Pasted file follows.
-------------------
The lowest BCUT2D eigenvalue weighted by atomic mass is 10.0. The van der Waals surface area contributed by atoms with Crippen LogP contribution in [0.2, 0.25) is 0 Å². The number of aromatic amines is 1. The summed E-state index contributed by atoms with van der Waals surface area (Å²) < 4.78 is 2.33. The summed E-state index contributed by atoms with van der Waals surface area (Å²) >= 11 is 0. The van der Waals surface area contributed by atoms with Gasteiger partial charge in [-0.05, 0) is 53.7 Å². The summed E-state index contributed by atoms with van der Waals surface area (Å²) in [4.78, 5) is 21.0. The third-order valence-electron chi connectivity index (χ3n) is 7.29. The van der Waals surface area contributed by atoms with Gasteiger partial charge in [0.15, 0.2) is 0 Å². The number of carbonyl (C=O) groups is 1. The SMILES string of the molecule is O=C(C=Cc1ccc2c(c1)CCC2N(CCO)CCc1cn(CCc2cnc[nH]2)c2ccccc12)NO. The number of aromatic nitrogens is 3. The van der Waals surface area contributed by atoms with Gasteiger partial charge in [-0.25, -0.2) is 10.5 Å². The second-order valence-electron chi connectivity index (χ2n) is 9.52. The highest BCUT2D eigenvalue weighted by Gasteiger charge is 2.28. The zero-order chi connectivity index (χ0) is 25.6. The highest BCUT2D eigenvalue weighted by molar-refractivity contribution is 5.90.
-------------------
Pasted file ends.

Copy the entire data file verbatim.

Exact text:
The lowest BCUT2D eigenvalue weighted by atomic mass is 10.0. The van der Waals surface area contributed by atoms with Crippen LogP contribution in [0.2, 0.25) is 0 Å². The number of aromatic amines is 1. The summed E-state index contributed by atoms with van der Waals surface area (Å²) < 4.78 is 2.33. The summed E-state index contributed by atoms with van der Waals surface area (Å²) >= 11 is 0. The van der Waals surface area contributed by atoms with Gasteiger partial charge in [-0.05, 0) is 53.7 Å². The summed E-state index contributed by atoms with van der Waals surface area (Å²) in [4.78, 5) is 21.0. The third-order valence-electron chi connectivity index (χ3n) is 7.29. The van der Waals surface area contributed by atoms with Gasteiger partial charge in [0.15, 0.2) is 0 Å². The number of carbonyl (C=O) groups is 1. The SMILES string of the molecule is O=C(C=Cc1ccc2c(c1)CCC2N(CCO)CCc1cn(CCc2cnc[nH]2)c2ccccc12)NO. The number of aromatic nitrogens is 3. The van der Waals surface area contributed by atoms with Gasteiger partial charge in [-0.25, -0.2) is 10.5 Å². The second-order valence-electron chi connectivity index (χ2n) is 9.52. The highest BCUT2D eigenvalue weighted by Gasteiger charge is 2.28. The zero-order chi connectivity index (χ0) is 25.6. The highest BCUT2D eigenvalue weighted by molar-refractivity contribution is 5.90.